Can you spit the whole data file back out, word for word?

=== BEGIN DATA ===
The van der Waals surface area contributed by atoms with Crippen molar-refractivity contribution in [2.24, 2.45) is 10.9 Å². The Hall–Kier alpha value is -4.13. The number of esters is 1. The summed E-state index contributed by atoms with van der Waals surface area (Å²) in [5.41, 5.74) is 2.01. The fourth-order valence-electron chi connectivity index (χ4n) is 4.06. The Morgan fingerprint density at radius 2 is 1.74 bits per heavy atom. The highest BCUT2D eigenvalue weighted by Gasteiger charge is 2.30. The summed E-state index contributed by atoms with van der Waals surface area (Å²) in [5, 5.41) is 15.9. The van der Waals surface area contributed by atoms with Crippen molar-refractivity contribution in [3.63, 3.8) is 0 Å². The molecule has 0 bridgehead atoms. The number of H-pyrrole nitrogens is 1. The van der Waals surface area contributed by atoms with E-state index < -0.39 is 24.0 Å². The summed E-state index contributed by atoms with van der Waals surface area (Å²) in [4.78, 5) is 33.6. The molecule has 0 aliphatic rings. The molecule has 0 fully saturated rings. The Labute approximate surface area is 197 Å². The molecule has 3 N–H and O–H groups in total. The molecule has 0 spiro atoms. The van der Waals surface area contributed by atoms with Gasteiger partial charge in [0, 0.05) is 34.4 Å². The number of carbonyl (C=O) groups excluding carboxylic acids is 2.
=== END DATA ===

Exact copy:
The van der Waals surface area contributed by atoms with Crippen molar-refractivity contribution in [2.24, 2.45) is 10.9 Å². The Hall–Kier alpha value is -4.13. The number of esters is 1. The summed E-state index contributed by atoms with van der Waals surface area (Å²) in [5.41, 5.74) is 2.01. The fourth-order valence-electron chi connectivity index (χ4n) is 4.06. The Morgan fingerprint density at radius 2 is 1.74 bits per heavy atom. The highest BCUT2D eigenvalue weighted by Gasteiger charge is 2.30. The summed E-state index contributed by atoms with van der Waals surface area (Å²) in [5, 5.41) is 15.9. The van der Waals surface area contributed by atoms with Crippen molar-refractivity contribution in [3.63, 3.8) is 0 Å². The molecule has 0 bridgehead atoms. The number of H-pyrrole nitrogens is 1. The van der Waals surface area contributed by atoms with E-state index < -0.39 is 24.0 Å². The summed E-state index contributed by atoms with van der Waals surface area (Å²) in [4.78, 5) is 33.6. The molecule has 0 aliphatic rings. The molecule has 0 fully saturated rings. The Labute approximate surface area is 197 Å². The molecule has 3 N–H and O–H groups in total. The molecule has 0 spiro atoms. The van der Waals surface area contributed by atoms with Gasteiger partial charge in [0, 0.05) is 34.4 Å². The number of carbonyl (C=O) groups excluding carboxylic acids is 2.